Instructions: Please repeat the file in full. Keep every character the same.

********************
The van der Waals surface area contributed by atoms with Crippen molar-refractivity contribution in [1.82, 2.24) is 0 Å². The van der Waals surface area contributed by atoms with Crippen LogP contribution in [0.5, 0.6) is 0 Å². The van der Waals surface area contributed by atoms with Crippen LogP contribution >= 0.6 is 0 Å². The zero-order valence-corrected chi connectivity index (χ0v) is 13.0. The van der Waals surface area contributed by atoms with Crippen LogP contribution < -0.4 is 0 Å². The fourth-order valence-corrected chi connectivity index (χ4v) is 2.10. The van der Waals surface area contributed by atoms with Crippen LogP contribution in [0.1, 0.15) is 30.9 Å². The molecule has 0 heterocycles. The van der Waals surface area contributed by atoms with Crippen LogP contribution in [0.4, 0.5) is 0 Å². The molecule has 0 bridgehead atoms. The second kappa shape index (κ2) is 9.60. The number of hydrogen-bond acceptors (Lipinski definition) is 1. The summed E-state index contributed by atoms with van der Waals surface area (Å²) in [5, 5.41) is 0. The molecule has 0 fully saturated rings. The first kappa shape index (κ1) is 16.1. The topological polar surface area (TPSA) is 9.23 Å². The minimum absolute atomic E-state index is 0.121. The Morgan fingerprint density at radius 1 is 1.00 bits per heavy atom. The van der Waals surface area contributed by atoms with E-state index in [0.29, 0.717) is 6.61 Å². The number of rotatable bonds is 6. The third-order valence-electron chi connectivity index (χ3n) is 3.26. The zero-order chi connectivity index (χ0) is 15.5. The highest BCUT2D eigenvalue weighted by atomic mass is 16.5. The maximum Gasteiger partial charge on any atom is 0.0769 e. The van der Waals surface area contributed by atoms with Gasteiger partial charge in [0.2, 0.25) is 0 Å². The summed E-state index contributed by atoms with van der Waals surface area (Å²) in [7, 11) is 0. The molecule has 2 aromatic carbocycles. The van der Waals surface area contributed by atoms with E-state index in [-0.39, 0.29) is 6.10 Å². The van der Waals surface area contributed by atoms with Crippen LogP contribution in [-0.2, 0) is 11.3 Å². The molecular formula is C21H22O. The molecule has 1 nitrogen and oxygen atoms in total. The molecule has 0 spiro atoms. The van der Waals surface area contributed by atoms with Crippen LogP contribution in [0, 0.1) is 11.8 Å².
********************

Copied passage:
The van der Waals surface area contributed by atoms with Crippen molar-refractivity contribution in [1.82, 2.24) is 0 Å². The van der Waals surface area contributed by atoms with Crippen LogP contribution in [0.5, 0.6) is 0 Å². The van der Waals surface area contributed by atoms with Crippen LogP contribution >= 0.6 is 0 Å². The zero-order valence-corrected chi connectivity index (χ0v) is 13.0. The van der Waals surface area contributed by atoms with Crippen LogP contribution < -0.4 is 0 Å². The fourth-order valence-corrected chi connectivity index (χ4v) is 2.10. The van der Waals surface area contributed by atoms with Crippen LogP contribution in [0.1, 0.15) is 30.9 Å². The molecule has 0 heterocycles. The van der Waals surface area contributed by atoms with Crippen LogP contribution in [0.4, 0.5) is 0 Å². The molecule has 0 bridgehead atoms. The second kappa shape index (κ2) is 9.60. The number of hydrogen-bond acceptors (Lipinski definition) is 1. The summed E-state index contributed by atoms with van der Waals surface area (Å²) in [5, 5.41) is 0. The molecule has 0 fully saturated rings. The first kappa shape index (κ1) is 16.1. The topological polar surface area (TPSA) is 9.23 Å². The minimum absolute atomic E-state index is 0.121. The Morgan fingerprint density at radius 1 is 1.00 bits per heavy atom. The van der Waals surface area contributed by atoms with E-state index in [0.29, 0.717) is 6.61 Å². The number of rotatable bonds is 6. The third-order valence-electron chi connectivity index (χ3n) is 3.26. The zero-order chi connectivity index (χ0) is 15.5. The highest BCUT2D eigenvalue weighted by atomic mass is 16.5. The maximum Gasteiger partial charge on any atom is 0.0769 e. The van der Waals surface area contributed by atoms with Gasteiger partial charge in [0.2, 0.25) is 0 Å². The summed E-state index contributed by atoms with van der Waals surface area (Å²) in [7, 11) is 0. The molecule has 2 aromatic carbocycles. The van der Waals surface area contributed by atoms with E-state index in [-0.39, 0.29) is 6.10 Å². The van der Waals surface area contributed by atoms with Crippen LogP contribution in [-0.2, 0) is 11.3 Å². The molecular formula is C21H22O. The molecule has 1 nitrogen and oxygen atoms in total. The molecule has 0 spiro atoms. The van der Waals surface area contributed by atoms with Crippen LogP contribution in [0, 0.1) is 11.8 Å².